- ^ See entry on Itzamna, in Miller and Taube (1993), pp.99–100.
- ^ a b Academia de las Lenguas Mayas de Guatemala (1988). Lenguas Mayas de Guatemala: Documento de referencia para la pronunciación de los nuevos alfabetos oficiales. Guatemala City: Instituto Indigenista Nacional. . Refer citation in Kettunen and Hemke (2005:5) for details and notes on adoption among the Mayanist community.
- ^ Barbara Tedlock, Time and the Highland Maya Revised edition (1992 Page 1)."
- ^ "Mythological" in the sense that when the Long Count was first devised sometime in the Mid- to Late Preclassic, long after this date; see for e.g. Miller and Taube (1993, p.50).
- ^ Finley (2002), Voss (2006, p.138)
- ^ Malmström (1997): "Chapter 6: The Long Count: The Astronomical Precision".
- ^ See separate brief Wikipedia article Lords of the Night
- ^ Coe (1992), Miller and Taube (1993).
- ^ Miller and Taube (1993, pp.68–71).
- ^ Classic-era reconstructions are as per Kettunen and Helmke (2005), pp.45–46..
- ^ Malmström (1997), and http://www.dartmouth.edu/~izapa/izapasite.html
- ^ Kettunen and Helmke (2005), pp.47–48
- ^ Zero Pop actually fell on the same day as the solstice on 12/27/−575, 12/27/−574, 12/27/−573, and 12/26/−572 (astronomical year numbering, Universal Time), if you don't account for the fact that the Maya region is in roughly time zone UT−6. See IMCCE seasons.
- ^ Boot (2002), pp.111–114.
- ^ For further details, see Thompson 1966: 123-124
- ^ Thompson 1966: 124
- ^ For a thorough treatment of the Year Bearers, see Tedlock 1992: 89-90; 99-104 and Thompson 1966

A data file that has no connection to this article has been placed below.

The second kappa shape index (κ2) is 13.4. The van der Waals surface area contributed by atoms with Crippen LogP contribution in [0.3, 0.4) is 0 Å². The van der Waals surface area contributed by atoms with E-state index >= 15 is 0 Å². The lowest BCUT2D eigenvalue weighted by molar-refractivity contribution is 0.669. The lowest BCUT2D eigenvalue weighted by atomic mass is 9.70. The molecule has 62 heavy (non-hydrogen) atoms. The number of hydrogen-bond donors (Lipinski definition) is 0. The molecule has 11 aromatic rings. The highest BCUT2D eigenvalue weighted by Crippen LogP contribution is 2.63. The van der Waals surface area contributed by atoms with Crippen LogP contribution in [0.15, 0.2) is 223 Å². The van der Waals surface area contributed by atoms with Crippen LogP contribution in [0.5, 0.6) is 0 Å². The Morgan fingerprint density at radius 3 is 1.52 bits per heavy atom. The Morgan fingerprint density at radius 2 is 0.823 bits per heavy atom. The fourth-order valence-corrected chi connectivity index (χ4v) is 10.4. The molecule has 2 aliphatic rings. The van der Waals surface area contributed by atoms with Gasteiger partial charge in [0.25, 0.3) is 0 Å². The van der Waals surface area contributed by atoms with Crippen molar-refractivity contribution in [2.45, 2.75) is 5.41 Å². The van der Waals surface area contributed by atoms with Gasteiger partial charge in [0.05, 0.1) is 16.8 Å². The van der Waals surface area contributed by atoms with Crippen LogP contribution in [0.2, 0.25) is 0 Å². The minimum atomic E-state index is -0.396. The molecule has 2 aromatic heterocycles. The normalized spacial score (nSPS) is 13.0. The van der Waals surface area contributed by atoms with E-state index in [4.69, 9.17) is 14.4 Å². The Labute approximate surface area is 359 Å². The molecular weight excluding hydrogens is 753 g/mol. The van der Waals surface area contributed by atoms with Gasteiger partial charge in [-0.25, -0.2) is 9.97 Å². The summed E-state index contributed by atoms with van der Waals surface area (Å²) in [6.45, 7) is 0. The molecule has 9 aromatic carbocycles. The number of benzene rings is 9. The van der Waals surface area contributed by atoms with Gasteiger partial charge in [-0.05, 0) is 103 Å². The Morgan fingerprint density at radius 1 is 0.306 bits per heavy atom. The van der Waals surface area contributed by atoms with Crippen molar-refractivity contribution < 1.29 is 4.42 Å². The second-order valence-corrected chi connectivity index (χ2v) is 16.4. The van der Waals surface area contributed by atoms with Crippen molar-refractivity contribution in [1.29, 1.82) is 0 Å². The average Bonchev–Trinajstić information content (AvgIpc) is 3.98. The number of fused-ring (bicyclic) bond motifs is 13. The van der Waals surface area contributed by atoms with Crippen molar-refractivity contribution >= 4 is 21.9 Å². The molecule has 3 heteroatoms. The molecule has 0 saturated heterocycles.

- ^ See Coe 1965
- ^ Tedlock 1992: 92
- ^ Miles, Susanna W, "An Analysis of the Modern Middle American Calendars: A Study in Conservation." In Acculturation in the Americas. Edited by Sol Tax, pp. 273-84. Chicago: University of Chicago Press, 1952.
- ^ As quoted in USA Today (MacDonald 2007).
- ^ Roys 1967: 132, 184–185
- Aveni, Anthony F. (2001). Skywatchers (originally published as: Skywatchers of Ancient Mexico , revised and updated ed.). Austin: University of Texas Press. ISBN 0-292-70504-2. OCLC 45195586.
- Boot, Erik (2002) (PDF). A Preliminary Classic Maya-English/English-Classic Maya Vocabulary of Hieroglyphic Readings. Mesoweb. http://www.mesoweb.com/resources/vocabulary/Vocabulary.pdf. Retrieved 2006-11-10.
- Bricker, Victoria R. (February 1982). "The Origin of the Maya Solar Calendar". Current Anthropology (Chicago, IL: University of Chicago Press, sponsored by Wenner-Gren Foundation for Anthropological Research) 23 (1): 101–103. doi:10.1086/202782. ISSN 0011-3204. OCLC 62217742.
- Coe, Michael D. (1965). "A Model of Ancient Maya Community Structure in the Maya Lowlands". Southwestern Journal of Anthropology 21.
- Coe, Michael D. (1987). The Maya (4th revised ed.). London and New York: Thames & Hudson. ISBN 0-500-27455-X. OCLC 15895415.
- Coe, Michael D. (1992). Breaking the Maya Code. London: Thames & Hudson. ISBN 0-500-05061-9. OCLC 26605966.
- Finley, Michael (2002). "The Correlation Question". The Real Maya Prophecies: Astronomy in the Inscriptions and Codices. Maya Astronomy. Archived from the original on 2006-12-07. http://web.archive.org/web/20061207090102/http://members.shaw.ca/mjfinley/corr.html. Retrieved 2007-05-11.